So with that in mind, what sort of rotation will we see from Canada in this camp?
Might they fully lean into the 26 players they have available, giving them all a balanced dose of minutes across the 2 games? Or will they try to fully emulate the reality of the Olympics, asking certain players to play heavy minutes while testing others in spot roles?
From what it sounds like, it’ll be a bit of a balancing act, one that Priestman and her staff are looking to be on the right side of.
“Yeah, I think that’s part of the reality,” Priestman admitted. “I think that we did a good job I felt in April, so the unique part of these Olympics is that you get 5 subs, and I think that’s an x-factor, and I felt like in the April window we did a really good job of being really decisive and brave in those subs and in that case it paid off for us. So (we’re) approaching it a bit like the Olympics, where you might choose to use all 5 subs in a game, I think that’s the luxury of seeing players, seeing them long enough to be able to get a result and assess players, and that’s going to be the art and balance.”
“And at times you can see who can start a game, or who can start in this position, so those are all the lovely questions I’m asking myself, and this window will be about answering a few questions, but it can’t deter the overall squad morale and where we’re at on our journey, I just have to get that balance right.”
Final squad decision coming soon?
But despite that, Priestman is well aware of the looming squad decisions that she’ll have to make, as the Olympics is slowly creeping up on her team here.
As mentioned earlier, she has to trim her squad down to 18 players, including 2 goalkeepers, leaving her with the perilous task of having to pick 16 of her best outfield players among a group of 22 from this camp, along with 2 goalkeepers among a group of 4 called up as well.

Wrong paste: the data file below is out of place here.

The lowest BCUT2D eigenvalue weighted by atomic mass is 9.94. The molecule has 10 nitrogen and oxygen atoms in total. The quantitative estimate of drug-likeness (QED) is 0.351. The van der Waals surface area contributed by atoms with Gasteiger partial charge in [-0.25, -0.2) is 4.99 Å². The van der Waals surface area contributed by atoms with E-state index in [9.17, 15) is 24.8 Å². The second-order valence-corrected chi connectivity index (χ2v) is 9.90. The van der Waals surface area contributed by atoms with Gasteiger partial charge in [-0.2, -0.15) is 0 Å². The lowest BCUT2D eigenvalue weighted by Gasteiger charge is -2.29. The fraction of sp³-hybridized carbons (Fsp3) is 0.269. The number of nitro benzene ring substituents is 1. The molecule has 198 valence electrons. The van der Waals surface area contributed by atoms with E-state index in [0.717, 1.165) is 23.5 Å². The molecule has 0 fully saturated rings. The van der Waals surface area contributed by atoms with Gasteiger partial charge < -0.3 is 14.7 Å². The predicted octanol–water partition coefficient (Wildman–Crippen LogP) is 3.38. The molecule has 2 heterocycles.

She is allowed to have a few extra players as injury replacements at the Olympics if needed, so it’s not as if she’s completely trimming down the squad and then calling it a day, as she also has to decide who will travel to Tokyo with the possibility of not even seeing the field, but elsewhere, she has to pick a squad who will be able to handle heavy minutes in a short period of time.
The possibility of 5 subs in games will help, as she alluded to, but otherwise, it’s going to be a fine margin of picking players who can handle lots of minutes and picking her best squad, something she’ll hope will have as much overlap as possible.
And speaking of which, when might one expect Canada’s final squad to be released?
From what Priestman had to say about it, it’s not far around the corner, giving Canadian fans something to look forward to after the camp.
“Yes it will probably be within 10 days after this camp finishes,” Priestman admitted. “Definitely before the Olympics, I would like to go into preparation camp really clear and allowing the players that time to prepare and get their lives in order, that is a quick turnaround, so yeah I’d say probably in a 10-day window after this camp.”
Until then, though, Canada will still have these two important games to play over in Spain, giving them valuable preparatory time ahead of this tough last sprint to the Olympics.
In the best of years, it’s always a grind to get to the Olympics, but especially so in a COVID year, so the players and staff will be happy to take another big step towards the games with this camp.
Hopefully, we can see a lot of what we saw in April, where Canada won both of their friendlies, looking quite convincing in the process, but at the very least, overall growth is going to be the main goal.
Heading into a grind of an Olympic group where they’ll take on Japan, Chile and Great Britain, they’ll be looking to absorb as much of this valuable preparation time that they can, knowing the value that this camp can bring.
So with that in mind, we’ll be keeping a close eye on this camp, seeing how this team reacts to this pressure, as their quest to climb the summit that is the Olympics continues.
Up Next: Canada vs Czech Republic, Friday, June 11th, 8:00 PDT, 11:00 EDT (Estadio Cartagonova, Cartagena)
Cover Photo via: Geraint Wyn Nicholas/Canada Soccer